Cloud-native architecture is all about designing and creating applications that are built in the cloud and take advantage of cloud computing ideology. The concept of cloud-native design centers around speed and scalability. Thus, these systems are crafted to rapidly respond to changes in an environment, individually scaling services as many times as needed.
It's imperative to remember that leveraging technologies like containers and microservices doesn't automatically mean the software is cloud native. Cloud-native applications are architected by developers specifically for the cloud and have therefore been optimized for running there.
Some of the most important design components of a cloud-native application include scalability, automation, and infrastructure. These attributes are important so that that cloud-native software can swiftly adjust and scale. The infrastructure itself should have the ability to move at any time on its own at no cost to the overall ecosystem. If all these boxes can be ticked, then you can consider an application truly cloud native.
These systems are created with the express intention of existing and running in the cloud. There are several cloud services that allow for dynamic and agile application development techniques. Many of them, including microservices and APIs, help developers to adopt a modular approach to building, running, and maintaining software. This design pattern does not subscribe to a system of staid rules and constrictions. Instead, it's been designed specifically to support cloud deployment and take full advantage of the cloud's scalable nature.
Microservices are a collection of loosely coupled services that form as the result of building a distributed application using containers. They're named as such because each application operates independently of another. This allows each service abundant scalability and the freedom to update without affecting other services currently running in the application. Each microservice supports a single goal and uses a well-defined interface to compartmentalize its function and communicate with other services as part of the cohesive whole.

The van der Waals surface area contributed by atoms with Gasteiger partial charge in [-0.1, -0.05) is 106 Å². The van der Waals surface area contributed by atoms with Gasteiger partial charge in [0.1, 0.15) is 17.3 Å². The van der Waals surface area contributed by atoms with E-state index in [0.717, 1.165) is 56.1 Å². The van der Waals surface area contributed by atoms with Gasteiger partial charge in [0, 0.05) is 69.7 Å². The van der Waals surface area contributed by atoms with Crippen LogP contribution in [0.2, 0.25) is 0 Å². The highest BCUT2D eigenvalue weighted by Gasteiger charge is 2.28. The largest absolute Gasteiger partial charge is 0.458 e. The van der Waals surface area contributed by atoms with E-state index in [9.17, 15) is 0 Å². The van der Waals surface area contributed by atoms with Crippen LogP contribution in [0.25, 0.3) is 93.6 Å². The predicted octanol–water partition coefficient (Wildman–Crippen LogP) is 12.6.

APIs, or application programming interfaces, are akin to tunnels or gateways between applications that may otherwise share no discernible similarities. They facilitate communication between applications like microservices to help gather and respond to data. Processes like ordering pizza via a mobile app or booking a hotel online utilize APIs as they vary in type and deliver different types of information. Microservices and APIs work in tandem to shift information around software created with the cloud-native methodology. When using APIs with cloud-native architectures, however, they must be declarative: this means they should let users declare what should happen, not how.
Regions are key to understanding and anticipating needs for applications crafted with the cloud architecture concept. They let you allocate both internal and external cloud resources closer to your customers. Selecting the right availability zone per region that works for your cloud architecture-based application helps reduce latency, improve compliance and data sovereignty based on industry and location, cut costs, and improve disaster recovery.
Automation is also a key component of cloud-native architecture. It’s integral to establishing consistency across your cloud environment, making resiliency, scalability, and tracking possible. Automated tools track what applications are currently running, detect which systems may currently be experiencing problems, and facilitate remediation and redeployment as needed.